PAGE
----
Flipped Classroom is not ideal

Elsa Dahlgren, Staff Writer

In eighth grade I walked into my first day of Algebra Two and was presented with the concept that I would not be taught the lessons in class, but rather have to learn them at home by myself then come into school the next day ready to move on. 

My algebra teacher was highly optimistic that this style, known as flipped classroom, would be the new innovative way of learning for students, primarily implemented in math classes. It was designed to allow students to take the time they need individually to fully process the material, and start/stop the lesson as needed, but personally it imposed more challenges than flexibility. 

But, I disagree. Flipped classroom does not create an optimal learning environment. 

Harvard University defines flipped classroom as, “structured around the idea that lecture or direct instruction is not the best use of class time. Instead students encounter information before class, freeing class time for activities that involve higher order thinking.”

Seemingly, math teachers are often in support of this learning style, as it gives students the opportunity to learn at their own pace. 

Math teacher Blain Lakin describes the benefits of flipped classrooms. “Kids do work in class and have time for questions. Students may need to learn this way for future career training or post secondary classes, and if you fall behind, you have a way to catch up.”

However, the disadvantages don’t go unnoticed.

“Students may not have the attention span or know how to watch videos and take notes- so that would be difficult. They also can’t ask questions in the moment” Lakin said. 

For the first year I did flipped classroom, I tried my hardest to convince myself that this modern learning method was the best way for me to absorb the information. I gave it my utmost effort, writing down notes along the way, coming in with questions; I fully embraced the fact that I had to watch video lessons. 

Despite my continuous efforts to learn through videos, I was never able to comprehend the information. While its purpose is to encompass more learning styles, flipped classrooms deprive students and teachers of the connection needed to understand what the class needs at that moment.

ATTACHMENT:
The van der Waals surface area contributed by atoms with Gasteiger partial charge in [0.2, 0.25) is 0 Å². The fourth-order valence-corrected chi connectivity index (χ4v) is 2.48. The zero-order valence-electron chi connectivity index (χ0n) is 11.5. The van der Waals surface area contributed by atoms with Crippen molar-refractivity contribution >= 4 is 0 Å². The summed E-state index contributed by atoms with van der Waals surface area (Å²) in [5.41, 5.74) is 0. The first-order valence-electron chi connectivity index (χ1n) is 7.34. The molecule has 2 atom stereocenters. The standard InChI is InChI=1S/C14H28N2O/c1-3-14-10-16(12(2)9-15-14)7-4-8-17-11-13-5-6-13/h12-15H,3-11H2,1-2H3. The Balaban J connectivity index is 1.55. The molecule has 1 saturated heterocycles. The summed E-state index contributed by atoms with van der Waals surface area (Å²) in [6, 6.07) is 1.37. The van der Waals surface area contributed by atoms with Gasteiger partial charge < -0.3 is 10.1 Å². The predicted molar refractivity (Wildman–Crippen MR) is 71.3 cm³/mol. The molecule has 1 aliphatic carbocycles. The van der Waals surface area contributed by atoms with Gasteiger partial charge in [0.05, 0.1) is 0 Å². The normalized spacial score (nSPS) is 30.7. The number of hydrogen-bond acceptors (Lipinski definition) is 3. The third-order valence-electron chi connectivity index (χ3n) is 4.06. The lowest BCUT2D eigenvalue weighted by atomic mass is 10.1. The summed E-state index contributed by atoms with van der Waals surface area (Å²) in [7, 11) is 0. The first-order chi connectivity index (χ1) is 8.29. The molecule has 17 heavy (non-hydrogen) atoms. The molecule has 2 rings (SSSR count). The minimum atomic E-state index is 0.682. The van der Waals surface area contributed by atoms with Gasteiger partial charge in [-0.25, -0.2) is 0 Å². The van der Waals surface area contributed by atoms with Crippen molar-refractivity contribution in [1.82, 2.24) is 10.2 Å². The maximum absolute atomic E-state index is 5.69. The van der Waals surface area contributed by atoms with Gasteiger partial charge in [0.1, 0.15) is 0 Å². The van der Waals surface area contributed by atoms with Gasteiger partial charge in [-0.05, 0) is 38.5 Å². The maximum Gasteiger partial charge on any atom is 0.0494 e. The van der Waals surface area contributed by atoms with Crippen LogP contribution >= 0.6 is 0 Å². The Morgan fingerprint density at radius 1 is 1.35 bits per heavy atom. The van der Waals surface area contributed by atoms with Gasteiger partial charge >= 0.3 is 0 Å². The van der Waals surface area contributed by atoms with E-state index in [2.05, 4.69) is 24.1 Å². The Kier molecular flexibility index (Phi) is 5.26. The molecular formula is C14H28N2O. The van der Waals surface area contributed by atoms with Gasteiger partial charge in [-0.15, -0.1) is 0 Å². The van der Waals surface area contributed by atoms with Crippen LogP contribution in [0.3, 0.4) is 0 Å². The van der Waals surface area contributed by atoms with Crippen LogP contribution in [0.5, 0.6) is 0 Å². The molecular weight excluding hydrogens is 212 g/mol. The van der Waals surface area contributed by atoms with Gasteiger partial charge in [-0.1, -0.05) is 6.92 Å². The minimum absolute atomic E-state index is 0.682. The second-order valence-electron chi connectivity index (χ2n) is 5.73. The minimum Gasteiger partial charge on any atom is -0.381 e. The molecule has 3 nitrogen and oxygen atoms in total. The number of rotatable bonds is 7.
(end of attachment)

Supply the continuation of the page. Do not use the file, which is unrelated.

This year, in AP Calculus AB, I learned the lessons live from a teacher for the first time since algebra one. Rediscovering the traditional classroom format, empathized the difference between learning the lessons live in class and learning off a video. 

In just one lesson, there may be many times where my Calculus class needs to go back and relearn, or have a teacher further explain a concept because the majority of the class is confused. Live lessons also allow students to hear their classmates’ questions, which often gives them a further understanding of the topic. 

Staying engaged inside the classroom through live lessons has not only helped me comprehend the material, but also create a connection with my teacher where I feel comfortable asking questions. Occasionally when learning through flipped classroom, I would feel so lost, and have so many questions that I just avoided asking the teacher all together, leading me to fall behind.

Many students are in a similar situation, learning through a video and then feeling like they’re completely on their own when learning the material.

“Any time I watch a video lesson at home and I’m confused I end up in a cycle of rewatching the video over and over again,” junior Caroline Lee said. “When there’s no teacher to ask an immediate question, I get stuck and it makes it difficult to move on.”

The previous year of learning online gave math teachers another reason to boycott flipped classroom. Many have described the 2020-2021 school year as a year of “learning loss.” To fully regain the knowledge students missed out on, it’s essential teachers present their lessons in person.

“After spending so much time online and watching hundreds of math video lessons, I want to learn in person and have more face to face interaction with my teachers,” Lee said. “It’s hard for me to sit through those videos after watching so many.”

E-learning had students online for an entire year, so having the privilege of being back in the building should be fully taken advantage of by disconnecting from our computers when learning.

With the 2021-2022 school year coming to an end, and another year in person up and coming, the elimination of flipped classrooms would be a pivotal moment in improving our education at Lake Forest High School.